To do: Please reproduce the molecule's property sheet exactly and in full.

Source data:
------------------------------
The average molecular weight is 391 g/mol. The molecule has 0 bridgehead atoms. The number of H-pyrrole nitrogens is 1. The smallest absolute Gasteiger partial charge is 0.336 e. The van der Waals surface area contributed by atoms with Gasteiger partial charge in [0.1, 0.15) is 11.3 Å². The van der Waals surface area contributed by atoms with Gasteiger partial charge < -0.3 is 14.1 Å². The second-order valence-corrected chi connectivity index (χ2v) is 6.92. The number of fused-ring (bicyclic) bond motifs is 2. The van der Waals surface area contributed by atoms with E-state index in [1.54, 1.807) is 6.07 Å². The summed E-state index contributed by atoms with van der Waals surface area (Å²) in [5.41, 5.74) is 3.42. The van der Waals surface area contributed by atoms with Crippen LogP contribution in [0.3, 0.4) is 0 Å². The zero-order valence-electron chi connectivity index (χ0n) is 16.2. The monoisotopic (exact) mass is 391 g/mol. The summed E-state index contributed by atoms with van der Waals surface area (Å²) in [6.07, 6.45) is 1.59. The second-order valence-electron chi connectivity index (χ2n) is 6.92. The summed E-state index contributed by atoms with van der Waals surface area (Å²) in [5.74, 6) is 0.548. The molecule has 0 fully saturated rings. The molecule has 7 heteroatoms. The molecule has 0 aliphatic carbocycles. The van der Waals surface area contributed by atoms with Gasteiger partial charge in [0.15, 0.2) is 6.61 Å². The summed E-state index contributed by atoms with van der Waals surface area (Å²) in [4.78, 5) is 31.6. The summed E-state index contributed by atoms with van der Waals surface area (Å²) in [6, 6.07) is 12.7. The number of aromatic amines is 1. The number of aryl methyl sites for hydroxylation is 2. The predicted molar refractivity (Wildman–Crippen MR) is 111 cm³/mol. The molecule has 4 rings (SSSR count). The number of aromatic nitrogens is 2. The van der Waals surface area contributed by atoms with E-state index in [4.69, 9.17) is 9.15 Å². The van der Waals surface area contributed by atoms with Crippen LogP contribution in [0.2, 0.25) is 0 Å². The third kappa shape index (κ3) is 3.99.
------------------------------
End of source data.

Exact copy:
The average molecular weight is 391 g/mol. The molecule has 0 bridgehead atoms. The number of H-pyrrole nitrogens is 1. The smallest absolute Gasteiger partial charge is 0.336 e. The van der Waals surface area contributed by atoms with Gasteiger partial charge in [0.1, 0.15) is 11.3 Å². The van der Waals surface area contributed by atoms with Gasteiger partial charge < -0.3 is 14.1 Å². The second-order valence-corrected chi connectivity index (χ2v) is 6.92. The number of fused-ring (bicyclic) bond motifs is 2. The van der Waals surface area contributed by atoms with E-state index in [1.54, 1.807) is 6.07 Å². The summed E-state index contributed by atoms with van der Waals surface area (Å²) in [5.41, 5.74) is 3.42. The van der Waals surface area contributed by atoms with Crippen LogP contribution in [0.3, 0.4) is 0 Å². The zero-order valence-electron chi connectivity index (χ0n) is 16.2. The monoisotopic (exact) mass is 391 g/mol. The summed E-state index contributed by atoms with van der Waals surface area (Å²) in [6.07, 6.45) is 1.59. The second-order valence-electron chi connectivity index (χ2n) is 6.92. The summed E-state index contributed by atoms with van der Waals surface area (Å²) in [5.74, 6) is 0.548. The molecule has 0 fully saturated rings. The molecule has 7 heteroatoms. The molecule has 0 aliphatic carbocycles. The van der Waals surface area contributed by atoms with Gasteiger partial charge in [0.15, 0.2) is 6.61 Å². The summed E-state index contributed by atoms with van der Waals surface area (Å²) in [4.78, 5) is 31.6. The summed E-state index contributed by atoms with van der Waals surface area (Å²) in [6, 6.07) is 12.7. The number of aromatic amines is 1. The number of aryl methyl sites for hydroxylation is 2. The predicted molar refractivity (Wildman–Crippen MR) is 111 cm³/mol. The molecule has 4 rings (SSSR count). The number of aromatic nitrogens is 2. The van der Waals surface area contributed by atoms with E-state index in [4.69, 9.17) is 9.15 Å². The van der Waals surface area contributed by atoms with Crippen LogP contribution in [0.2, 0.25) is 0 Å². The third kappa shape index (κ3) is 3.99.